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Mentoring pairs provide positive student impact in Pratt

Kahrie Stegman
Pratt High School students work with elementary school kids through the Greenback Match mentoring program.

Every week student mentoring pairs in Pratt meet to play games, work on schoolwork and sometimes just talk. Each pair is made up of an elementary-aged student and a high school student. This mentoring program, begun in 2013 by Youth Core Ministries, has impacted the lives of hundreds of Pratt students.
This year, in Pratt, there are currently 109 pairs of mentors and mentees. Seventy-nine of them are Greenback Match pairs, 18 are Thunderbird Match pairs from Skyline, and nine are community mentoring pairs. The community mentoring pairs are between an adult and any Pratt student, aged K-12.
Pratt County Mentoring Director Kelsie Nauman said she has seen incredible results from the pairings. Every year, parent-teacher evaluations are conducted for the elementary kids being mentored.
“Those evaluations have shown that students who have a mentor are showing greater school attendance, better attitude about school, better grade or academic performance and better overall attitude,” Nauman said. “Parents have reported noticing that their kids are happier.”
Not only have the kids being mentored benefited from the program, but the high school students doing the mentoring have been impacted as well.
“The high school students have reported that having a mentee has helped them become more responsible and realize that their actions do affect other people,” Nauman said. “Many high school students report that having a mentee has inspired or encouraged them to be a better person and/or make better choices.”
Senior Vanessa Leckner has been mentoring the same girl since her freshman year, and has seen similar results Nauman has seen.
“When I first started seeing (my mentee), she was incredibly rowdy and always tried to cheat on stuff that we played,” Leckner said. “Now she's incredibly calm compared to how she was and now she loves to follow the rules.”
Leckner has learned very valuable lessons from being a mentor.
“It made me into a better person and shaped me to be the best role model,” Leckner said. “I have learned that it can be very testing of your patience but if you keep your patience the whole experience can be incredible.”
In 2017, Leckner was one of the first members of the Greenback Match Club; a way to get Pratt freshman to participate in mentoring. The freshmen met one day a week and the school provided transportation for them, since many could not yet drive legally. When at the elementary school, Southwest counselor Angie Forshee and Special Education teacher Kim Staats planned and led activities for the pairs.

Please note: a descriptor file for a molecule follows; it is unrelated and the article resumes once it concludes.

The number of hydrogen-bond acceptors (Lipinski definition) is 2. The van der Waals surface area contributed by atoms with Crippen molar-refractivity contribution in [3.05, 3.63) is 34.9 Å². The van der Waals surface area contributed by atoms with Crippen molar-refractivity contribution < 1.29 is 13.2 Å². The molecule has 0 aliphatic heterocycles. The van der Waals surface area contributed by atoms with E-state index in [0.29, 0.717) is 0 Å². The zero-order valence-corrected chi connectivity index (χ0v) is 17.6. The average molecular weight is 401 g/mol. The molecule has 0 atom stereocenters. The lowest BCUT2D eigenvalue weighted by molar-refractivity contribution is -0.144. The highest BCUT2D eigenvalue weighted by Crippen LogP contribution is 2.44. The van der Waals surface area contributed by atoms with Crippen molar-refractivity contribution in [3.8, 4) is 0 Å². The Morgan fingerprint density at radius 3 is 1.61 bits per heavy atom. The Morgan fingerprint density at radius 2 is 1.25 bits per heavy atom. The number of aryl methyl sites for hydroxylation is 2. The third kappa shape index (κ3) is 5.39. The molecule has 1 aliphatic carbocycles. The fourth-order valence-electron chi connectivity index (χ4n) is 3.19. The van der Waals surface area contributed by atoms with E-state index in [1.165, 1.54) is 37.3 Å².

“This is a great way to introduce younger mentors to the mentoring experience in a supervised and controlled setting so they can gain the confidence and skills to continue mentoring throughout high school,” said Nauman.
Since the pilot year in 2013, the program has increased in numbers from four to six students to currently 218 individuals involved.
“This program has far exceeded any and all of my expectations,” Nauman said.
Nauman’s said her goal, as the program continues, is to strengthen the current mentoring pairs. She wants to do everything she can to support each mentor.
“Mentoring, while such an amazing thing, can be challenging at times,” Nauman said. “One of my favorite things about my position is that I get to build relationships with the high school students and support them in, not only their role as a mentor, but life in general.”
Another of her goals is to continue recruiting more high schoolers and expand into Liberty Middle School.
Nauman also enjoys connecting to and building relationships with each school’s staff.
“The staff at PHS and Southwest really stand behind this mentoring program,” Nauman said. “I love what I do and who I get to work alongside with.”
David Swank, Forshee, and Staats help Nauman coordinate the program, and PHS secretary Valle Swafford has helped her coordinate with the high school students.
“I simply could not do this without them and they are incredible people work to work with,” Nauman said. “We have a lot of fun working this program together.”